So, about Robin…..and about depression….about suicide…..about life….

General

***Started as a draft on Thursday early a.m. and them saved although unexpectedly public, just as I was really starting to form my thoughts, and I’m just now about to put this together & put it “out there”….it’s about as open & raw as I can get….it may be uncomfortable for some, but it might help someone in the long run, and that’s the intent.****

So, about it all….

I’m sitting here at 4:24 A.M.on Thursday morning, kind of reveling in how wonderful the night was on Wednesday night with the show, how great the night was seeing some folks I hadn’t seen in a while, how great the weight loss has gone at 92 pound off and still going, with about 28 or so left to go to hit my goal and what I want to do with it after that, the things that are going on with my acting goals, music goals, the general direction of my life right now, the happiness phase I feel I’m in, and just “things” in general….and Robin Williams entered my mind.  i read a letter from his daughter written today, i believe….along with a couple of other notes on facebook of others opinions on his suicide and the bothered me for a couple of reasons. It didn’t really connect to Robin, for me, anyway.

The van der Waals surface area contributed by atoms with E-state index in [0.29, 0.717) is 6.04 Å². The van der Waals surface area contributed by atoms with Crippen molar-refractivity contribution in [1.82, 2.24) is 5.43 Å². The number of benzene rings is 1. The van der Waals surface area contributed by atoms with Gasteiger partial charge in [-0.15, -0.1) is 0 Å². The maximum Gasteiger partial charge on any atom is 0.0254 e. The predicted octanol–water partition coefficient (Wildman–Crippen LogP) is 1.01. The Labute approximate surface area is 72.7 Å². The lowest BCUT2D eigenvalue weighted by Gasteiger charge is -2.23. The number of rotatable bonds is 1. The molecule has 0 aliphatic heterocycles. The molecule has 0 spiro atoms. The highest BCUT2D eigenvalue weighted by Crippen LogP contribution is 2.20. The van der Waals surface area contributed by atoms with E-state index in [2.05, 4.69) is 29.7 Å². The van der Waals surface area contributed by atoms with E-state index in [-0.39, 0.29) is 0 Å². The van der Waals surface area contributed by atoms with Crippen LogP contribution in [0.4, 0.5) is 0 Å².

When I heard of Robin’s death, I was on a surprise visit to my mom who’d just had surgery the previous week, and we were having dinner in the rehabilitation facility where she was.  She told me about it and I immediately grabbed my phone to verify it and to find out what happened.  I discovered that it was from suicide.  I literally dropped my phone when I read that, for a variety of hard-hitting reasons.  As I look back on the moment right now, I can actually envision Christopher Reeve in the scene in “Somewhere In Time” when he reaches in and sees the 1972 penny…..and is sent reeling back to his real world….his forgotten future…or past…however you look at it…somewhere else for him.  I dropped that deliverer of information because I couldn’t “see” Robin Williams, this man of a million laughs and smiles and giver of warmth and laughter and happiness in that act of desperation, but in the same quickness of a flash, yes I could.  And the only reason I could, is because I have been in those shoes.